“Here’s the BBC’s coverage from the first day of Occupy London. Who beat whom?”
You get the idea. I have a whole collection of these. It all ended when she blocked me on Twitter (and then fired me- ha ha!).
Then there was the time when Margarita wrote a column complaining about the British communications regulator Ofcom:
“There are direct threats to revoke our license. Recently we have had nine warnings from the British media regulator. They do not like us at all. I would understand if they found we had broadcast actual lies, incorrect facts, or something concretely wrong. But they didn’t find any of that. Indeed they don’t have to. It’s enough for them to accuse us of lacking objectivity. For example, in the case of Ukraine, from Ofcom’s point of view our television channel “did not adequately reflect the position of the provisional government in Ukraine.” Or in the case with our coverage of Libya, there was an accusation that NATO’s point of view was not presented. As if the BBC ever “adequately reflects” the Kremlin’s point of view on anything.”
“I would understand if they found we had broadcast actual lies, incorrect facts, or something concretely wrong. But they didn’t find any of that.” What do you take us for, Margarita? Not only did they find brazen lies, but there was even the modern blood libel of the so-called “crucified boy.” RT itself admitted as much when they deleted the episode of Truthseeker which contained the story from their site. Here is the relevant quote from the Ofcom newsletter, in which the claims against this (and several other episodes) can be found, along with RT’s reaction.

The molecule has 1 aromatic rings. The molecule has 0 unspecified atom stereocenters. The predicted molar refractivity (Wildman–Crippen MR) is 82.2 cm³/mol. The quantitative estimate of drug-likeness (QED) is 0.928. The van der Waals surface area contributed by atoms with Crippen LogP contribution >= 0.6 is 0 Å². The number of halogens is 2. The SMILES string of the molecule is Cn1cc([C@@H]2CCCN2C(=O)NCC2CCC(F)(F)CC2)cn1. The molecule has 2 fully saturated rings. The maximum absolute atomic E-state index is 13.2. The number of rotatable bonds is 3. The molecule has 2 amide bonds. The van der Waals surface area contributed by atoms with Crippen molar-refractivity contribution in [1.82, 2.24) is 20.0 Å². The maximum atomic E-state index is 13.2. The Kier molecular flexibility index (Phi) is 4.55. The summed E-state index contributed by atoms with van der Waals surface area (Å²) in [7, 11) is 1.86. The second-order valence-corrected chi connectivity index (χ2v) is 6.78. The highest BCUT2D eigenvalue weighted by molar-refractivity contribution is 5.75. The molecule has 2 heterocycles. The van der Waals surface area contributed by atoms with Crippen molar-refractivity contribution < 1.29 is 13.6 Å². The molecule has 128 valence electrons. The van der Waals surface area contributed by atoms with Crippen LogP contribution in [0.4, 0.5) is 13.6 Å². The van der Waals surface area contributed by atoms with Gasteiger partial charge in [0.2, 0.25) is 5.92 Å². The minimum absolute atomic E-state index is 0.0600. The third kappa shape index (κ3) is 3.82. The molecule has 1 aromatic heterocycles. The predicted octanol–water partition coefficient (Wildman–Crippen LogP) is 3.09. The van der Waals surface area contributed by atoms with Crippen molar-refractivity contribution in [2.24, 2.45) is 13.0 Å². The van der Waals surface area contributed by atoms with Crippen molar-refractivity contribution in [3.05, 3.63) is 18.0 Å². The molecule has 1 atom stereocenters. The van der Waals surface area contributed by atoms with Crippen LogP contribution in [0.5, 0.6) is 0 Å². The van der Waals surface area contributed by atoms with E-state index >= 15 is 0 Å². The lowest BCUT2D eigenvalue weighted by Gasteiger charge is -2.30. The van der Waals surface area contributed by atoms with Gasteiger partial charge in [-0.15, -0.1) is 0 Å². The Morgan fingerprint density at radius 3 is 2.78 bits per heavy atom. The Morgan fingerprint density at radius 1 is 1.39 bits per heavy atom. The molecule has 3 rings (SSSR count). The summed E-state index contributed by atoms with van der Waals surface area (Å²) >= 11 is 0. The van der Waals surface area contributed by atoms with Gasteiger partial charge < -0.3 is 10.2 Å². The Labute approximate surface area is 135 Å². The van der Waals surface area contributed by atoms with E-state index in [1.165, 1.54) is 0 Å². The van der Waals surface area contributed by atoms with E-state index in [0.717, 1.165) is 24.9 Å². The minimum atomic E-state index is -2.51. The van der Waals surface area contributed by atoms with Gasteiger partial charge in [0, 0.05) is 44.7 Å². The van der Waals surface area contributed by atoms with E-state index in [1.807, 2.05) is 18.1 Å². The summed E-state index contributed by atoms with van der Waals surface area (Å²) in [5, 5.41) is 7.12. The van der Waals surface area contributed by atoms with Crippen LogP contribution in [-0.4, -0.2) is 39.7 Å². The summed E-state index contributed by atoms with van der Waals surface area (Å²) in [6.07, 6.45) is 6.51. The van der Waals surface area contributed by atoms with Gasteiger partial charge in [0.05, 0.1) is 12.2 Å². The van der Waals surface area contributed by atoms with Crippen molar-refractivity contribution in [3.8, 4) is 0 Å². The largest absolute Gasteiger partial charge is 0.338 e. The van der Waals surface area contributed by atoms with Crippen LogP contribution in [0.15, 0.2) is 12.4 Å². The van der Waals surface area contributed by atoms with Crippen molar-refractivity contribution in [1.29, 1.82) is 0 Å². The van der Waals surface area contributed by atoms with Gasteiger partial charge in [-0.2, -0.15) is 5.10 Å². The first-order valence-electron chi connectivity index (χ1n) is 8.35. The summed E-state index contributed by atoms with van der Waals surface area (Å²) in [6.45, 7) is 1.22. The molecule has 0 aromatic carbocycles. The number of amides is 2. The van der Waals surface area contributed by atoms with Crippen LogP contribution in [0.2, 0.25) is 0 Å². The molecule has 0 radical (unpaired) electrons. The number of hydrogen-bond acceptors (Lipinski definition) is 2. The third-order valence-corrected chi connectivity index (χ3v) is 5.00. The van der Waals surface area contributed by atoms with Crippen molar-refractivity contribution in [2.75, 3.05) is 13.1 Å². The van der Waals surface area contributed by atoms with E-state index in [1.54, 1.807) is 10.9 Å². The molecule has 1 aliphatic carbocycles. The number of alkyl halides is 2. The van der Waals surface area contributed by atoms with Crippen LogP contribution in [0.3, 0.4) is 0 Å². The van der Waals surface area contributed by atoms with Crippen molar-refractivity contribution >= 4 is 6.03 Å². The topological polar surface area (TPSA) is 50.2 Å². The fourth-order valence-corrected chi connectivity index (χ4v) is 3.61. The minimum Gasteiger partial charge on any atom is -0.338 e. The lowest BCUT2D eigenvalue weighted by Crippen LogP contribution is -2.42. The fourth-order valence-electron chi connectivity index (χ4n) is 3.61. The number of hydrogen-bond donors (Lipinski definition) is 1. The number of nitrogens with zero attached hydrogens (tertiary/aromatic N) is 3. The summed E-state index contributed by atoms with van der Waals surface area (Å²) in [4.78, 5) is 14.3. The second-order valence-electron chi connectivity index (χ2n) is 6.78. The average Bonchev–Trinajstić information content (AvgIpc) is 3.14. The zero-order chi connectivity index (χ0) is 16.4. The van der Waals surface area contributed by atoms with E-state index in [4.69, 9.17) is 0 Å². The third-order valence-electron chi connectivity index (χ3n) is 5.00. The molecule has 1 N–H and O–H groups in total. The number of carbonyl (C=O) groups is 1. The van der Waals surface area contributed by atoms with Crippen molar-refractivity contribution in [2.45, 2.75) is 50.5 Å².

“Horrific and wild claims” – this, among other things, and the title “Eyewitnesses: KIEV ARMY LITERALLY crucify babies in captured towns and forced their mother to watch” (i.e. the very same “crucified boy” story from First Channel).
Caught in a lie, they were made to remove it and ordered to issue an on-air retraction. They still haven’t done the latter, meaning that Ofcom’s complaints have the status of “upheld,” meaning they are still active. This, according to Margarita, means that the British regulator just “doesn’t like” RT at all. As if it wasn’t bad enough that RT lied, Margarita went and lied to RBK about the incident in an interview, where she claimed the story had never been aired.
Interviewer- How does the situation with the sanctions and Ukraine influence the development of RT and Rossiya Segodnya?
Simonyan- On the whole, the situation in the mass media does influence our development. I don’t need to mention, perhaps, the fact that there isn’t one significant Western media outlet that hasn’t written us off as scoundrels. Anyone writes anything about us, and then it goes down in print and the rest reprint it. The biggest problem is that 99% of the mass media lies. For example, Anne Applebaum wrote about RT and said that this is the mass media that aired the story about the crucified boy. But we didn’t have any crucified boy!